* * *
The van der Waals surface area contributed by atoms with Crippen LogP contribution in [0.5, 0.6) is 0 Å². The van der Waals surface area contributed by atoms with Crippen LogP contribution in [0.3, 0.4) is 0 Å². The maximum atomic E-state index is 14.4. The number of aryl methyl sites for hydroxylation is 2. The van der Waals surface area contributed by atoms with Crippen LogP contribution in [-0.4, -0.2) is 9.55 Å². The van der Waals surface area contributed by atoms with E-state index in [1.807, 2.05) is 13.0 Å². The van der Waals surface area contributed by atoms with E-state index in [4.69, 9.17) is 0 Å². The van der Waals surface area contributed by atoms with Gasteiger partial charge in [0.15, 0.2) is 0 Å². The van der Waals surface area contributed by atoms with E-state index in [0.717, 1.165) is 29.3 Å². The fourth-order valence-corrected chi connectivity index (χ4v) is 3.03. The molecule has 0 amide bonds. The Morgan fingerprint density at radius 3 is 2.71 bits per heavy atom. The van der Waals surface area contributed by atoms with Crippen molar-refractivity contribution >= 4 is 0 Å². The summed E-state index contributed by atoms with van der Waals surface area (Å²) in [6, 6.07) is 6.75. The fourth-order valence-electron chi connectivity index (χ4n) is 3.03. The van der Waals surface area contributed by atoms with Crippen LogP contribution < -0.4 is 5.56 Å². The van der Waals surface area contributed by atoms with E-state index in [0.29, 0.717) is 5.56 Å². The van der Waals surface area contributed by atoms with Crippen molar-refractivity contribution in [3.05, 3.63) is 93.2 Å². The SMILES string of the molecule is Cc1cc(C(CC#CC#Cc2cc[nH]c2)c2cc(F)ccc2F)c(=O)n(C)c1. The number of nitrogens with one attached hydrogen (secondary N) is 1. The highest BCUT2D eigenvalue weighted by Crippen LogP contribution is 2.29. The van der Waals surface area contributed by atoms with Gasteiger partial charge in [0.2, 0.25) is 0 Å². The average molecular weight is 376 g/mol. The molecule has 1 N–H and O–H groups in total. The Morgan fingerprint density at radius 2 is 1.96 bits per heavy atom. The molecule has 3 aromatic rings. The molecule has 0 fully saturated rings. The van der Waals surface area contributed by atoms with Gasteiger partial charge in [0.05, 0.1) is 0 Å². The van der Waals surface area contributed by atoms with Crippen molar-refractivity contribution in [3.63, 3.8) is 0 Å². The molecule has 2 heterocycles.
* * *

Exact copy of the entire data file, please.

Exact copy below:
The van der Waals surface area contributed by atoms with Crippen LogP contribution in [0.5, 0.6) is 0 Å². The van der Waals surface area contributed by atoms with Crippen LogP contribution in [0.3, 0.4) is 0 Å². The maximum atomic E-state index is 14.4. The number of aryl methyl sites for hydroxylation is 2. The van der Waals surface area contributed by atoms with Crippen LogP contribution in [-0.4, -0.2) is 9.55 Å². The van der Waals surface area contributed by atoms with E-state index in [1.807, 2.05) is 13.0 Å². The van der Waals surface area contributed by atoms with E-state index in [4.69, 9.17) is 0 Å². The van der Waals surface area contributed by atoms with Gasteiger partial charge in [0.15, 0.2) is 0 Å². The van der Waals surface area contributed by atoms with E-state index in [0.717, 1.165) is 29.3 Å². The fourth-order valence-corrected chi connectivity index (χ4v) is 3.03. The molecule has 0 amide bonds. The Morgan fingerprint density at radius 3 is 2.71 bits per heavy atom. The van der Waals surface area contributed by atoms with Crippen molar-refractivity contribution >= 4 is 0 Å². The summed E-state index contributed by atoms with van der Waals surface area (Å²) in [6, 6.07) is 6.75. The fourth-order valence-electron chi connectivity index (χ4n) is 3.03. The van der Waals surface area contributed by atoms with Crippen LogP contribution < -0.4 is 5.56 Å². The van der Waals surface area contributed by atoms with E-state index in [0.29, 0.717) is 5.56 Å². The van der Waals surface area contributed by atoms with Crippen molar-refractivity contribution in [3.05, 3.63) is 93.2 Å². The SMILES string of the molecule is Cc1cc(C(CC#CC#Cc2cc[nH]c2)c2cc(F)ccc2F)c(=O)n(C)c1. The number of nitrogens with one attached hydrogen (secondary N) is 1. The highest BCUT2D eigenvalue weighted by Crippen LogP contribution is 2.29. The van der Waals surface area contributed by atoms with Gasteiger partial charge in [0.2, 0.25) is 0 Å². The average molecular weight is 376 g/mol. The molecule has 1 N–H and O–H groups in total. The Morgan fingerprint density at radius 2 is 1.96 bits per heavy atom. The molecule has 3 aromatic rings. The molecule has 0 fully saturated rings. The van der Waals surface area contributed by atoms with Gasteiger partial charge in [0.05, 0.1) is 0 Å². The van der Waals surface area contributed by atoms with Crippen molar-refractivity contribution in [3.63, 3.8) is 0 Å². The molecule has 2 heterocycles.